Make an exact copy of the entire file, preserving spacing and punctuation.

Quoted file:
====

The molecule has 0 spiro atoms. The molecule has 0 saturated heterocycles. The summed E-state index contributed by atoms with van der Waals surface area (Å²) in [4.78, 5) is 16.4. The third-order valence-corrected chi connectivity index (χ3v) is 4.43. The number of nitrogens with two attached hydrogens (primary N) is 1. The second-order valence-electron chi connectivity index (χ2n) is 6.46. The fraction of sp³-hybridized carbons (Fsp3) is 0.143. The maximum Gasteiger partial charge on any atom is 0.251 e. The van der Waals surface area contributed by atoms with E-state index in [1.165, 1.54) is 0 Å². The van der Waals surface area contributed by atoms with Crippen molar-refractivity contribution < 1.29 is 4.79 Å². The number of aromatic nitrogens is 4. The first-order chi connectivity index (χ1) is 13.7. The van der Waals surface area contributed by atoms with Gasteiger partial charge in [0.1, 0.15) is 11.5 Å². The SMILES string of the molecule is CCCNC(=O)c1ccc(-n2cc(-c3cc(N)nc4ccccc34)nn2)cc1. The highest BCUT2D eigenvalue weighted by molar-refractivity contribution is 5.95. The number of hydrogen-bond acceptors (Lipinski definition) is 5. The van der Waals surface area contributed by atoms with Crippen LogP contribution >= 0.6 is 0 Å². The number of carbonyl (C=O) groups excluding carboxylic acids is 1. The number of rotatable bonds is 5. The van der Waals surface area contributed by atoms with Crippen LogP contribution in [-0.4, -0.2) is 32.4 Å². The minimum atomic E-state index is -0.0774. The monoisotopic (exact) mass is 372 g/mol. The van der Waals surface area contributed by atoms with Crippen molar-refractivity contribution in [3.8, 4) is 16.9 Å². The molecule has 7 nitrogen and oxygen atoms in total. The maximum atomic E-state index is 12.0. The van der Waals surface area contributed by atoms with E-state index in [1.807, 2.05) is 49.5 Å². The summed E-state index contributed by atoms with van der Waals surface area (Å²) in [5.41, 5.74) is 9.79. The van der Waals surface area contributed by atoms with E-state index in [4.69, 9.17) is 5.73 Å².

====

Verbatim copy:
The molecule has 0 spiro atoms. The molecule has 0 saturated heterocycles. The summed E-state index contributed by atoms with van der Waals surface area (Å²) in [4.78, 5) is 16.4. The third-order valence-corrected chi connectivity index (χ3v) is 4.43. The number of nitrogens with two attached hydrogens (primary N) is 1. The second-order valence-electron chi connectivity index (χ2n) is 6.46. The fraction of sp³-hybridized carbons (Fsp3) is 0.143. The maximum Gasteiger partial charge on any atom is 0.251 e. The van der Waals surface area contributed by atoms with E-state index in [1.165, 1.54) is 0 Å². The van der Waals surface area contributed by atoms with Crippen molar-refractivity contribution < 1.29 is 4.79 Å². The number of aromatic nitrogens is 4. The first-order chi connectivity index (χ1) is 13.7. The van der Waals surface area contributed by atoms with Gasteiger partial charge in [0.1, 0.15) is 11.5 Å². The SMILES string of the molecule is CCCNC(=O)c1ccc(-n2cc(-c3cc(N)nc4ccccc34)nn2)cc1. The highest BCUT2D eigenvalue weighted by molar-refractivity contribution is 5.95. The number of hydrogen-bond acceptors (Lipinski definition) is 5. The van der Waals surface area contributed by atoms with Crippen LogP contribution >= 0.6 is 0 Å². The number of carbonyl (C=O) groups excluding carboxylic acids is 1. The number of rotatable bonds is 5. The van der Waals surface area contributed by atoms with Crippen LogP contribution in [-0.4, -0.2) is 32.4 Å². The minimum atomic E-state index is -0.0774. The monoisotopic (exact) mass is 372 g/mol. The van der Waals surface area contributed by atoms with Crippen molar-refractivity contribution in [3.8, 4) is 16.9 Å². The molecule has 7 nitrogen and oxygen atoms in total. The maximum atomic E-state index is 12.0. The van der Waals surface area contributed by atoms with E-state index in [1.807, 2.05) is 49.5 Å². The summed E-state index contributed by atoms with van der Waals surface area (Å²) in [5.41, 5.74) is 9.79. The van der Waals surface area contributed by atoms with E-state index in [4.69, 9.17) is 5.73 Å².